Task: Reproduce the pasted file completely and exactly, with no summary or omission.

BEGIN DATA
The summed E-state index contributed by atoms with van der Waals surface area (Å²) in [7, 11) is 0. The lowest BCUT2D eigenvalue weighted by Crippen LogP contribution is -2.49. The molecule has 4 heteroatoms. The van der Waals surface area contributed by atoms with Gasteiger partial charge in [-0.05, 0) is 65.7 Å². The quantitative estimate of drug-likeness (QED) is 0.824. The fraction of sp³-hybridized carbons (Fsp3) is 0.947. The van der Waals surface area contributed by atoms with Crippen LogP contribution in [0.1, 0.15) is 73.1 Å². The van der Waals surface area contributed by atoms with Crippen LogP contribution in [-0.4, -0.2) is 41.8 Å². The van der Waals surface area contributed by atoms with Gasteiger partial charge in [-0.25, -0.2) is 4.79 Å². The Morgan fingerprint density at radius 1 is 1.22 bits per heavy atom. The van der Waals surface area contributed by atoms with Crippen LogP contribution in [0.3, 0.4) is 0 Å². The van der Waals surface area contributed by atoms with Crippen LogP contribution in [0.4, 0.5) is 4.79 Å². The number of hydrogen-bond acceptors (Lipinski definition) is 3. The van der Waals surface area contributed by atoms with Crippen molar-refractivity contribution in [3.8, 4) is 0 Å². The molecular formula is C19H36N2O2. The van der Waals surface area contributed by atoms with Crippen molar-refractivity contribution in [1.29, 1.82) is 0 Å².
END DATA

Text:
The summed E-state index contributed by atoms with van der Waals surface area (Å²) in [7, 11) is 0. The lowest BCUT2D eigenvalue weighted by Crippen LogP contribution is -2.49. The molecule has 4 heteroatoms. The van der Waals surface area contributed by atoms with Gasteiger partial charge in [-0.05, 0) is 65.7 Å². The quantitative estimate of drug-likeness (QED) is 0.824. The fraction of sp³-hybridized carbons (Fsp3) is 0.947. The van der Waals surface area contributed by atoms with Crippen LogP contribution in [0.1, 0.15) is 73.1 Å². The van der Waals surface area contributed by atoms with Crippen LogP contribution in [-0.4, -0.2) is 41.8 Å². The van der Waals surface area contributed by atoms with Gasteiger partial charge in [-0.25, -0.2) is 4.79 Å². The Morgan fingerprint density at radius 1 is 1.22 bits per heavy atom. The van der Waals surface area contributed by atoms with Crippen LogP contribution in [0.3, 0.4) is 0 Å². The van der Waals surface area contributed by atoms with Crippen LogP contribution in [0.4, 0.5) is 4.79 Å². The number of hydrogen-bond acceptors (Lipinski definition) is 3. The van der Waals surface area contributed by atoms with Crippen molar-refractivity contribution in [3.8, 4) is 0 Å². The molecular formula is C19H36N2O2. The van der Waals surface area contributed by atoms with Crippen molar-refractivity contribution in [1.29, 1.82) is 0 Å².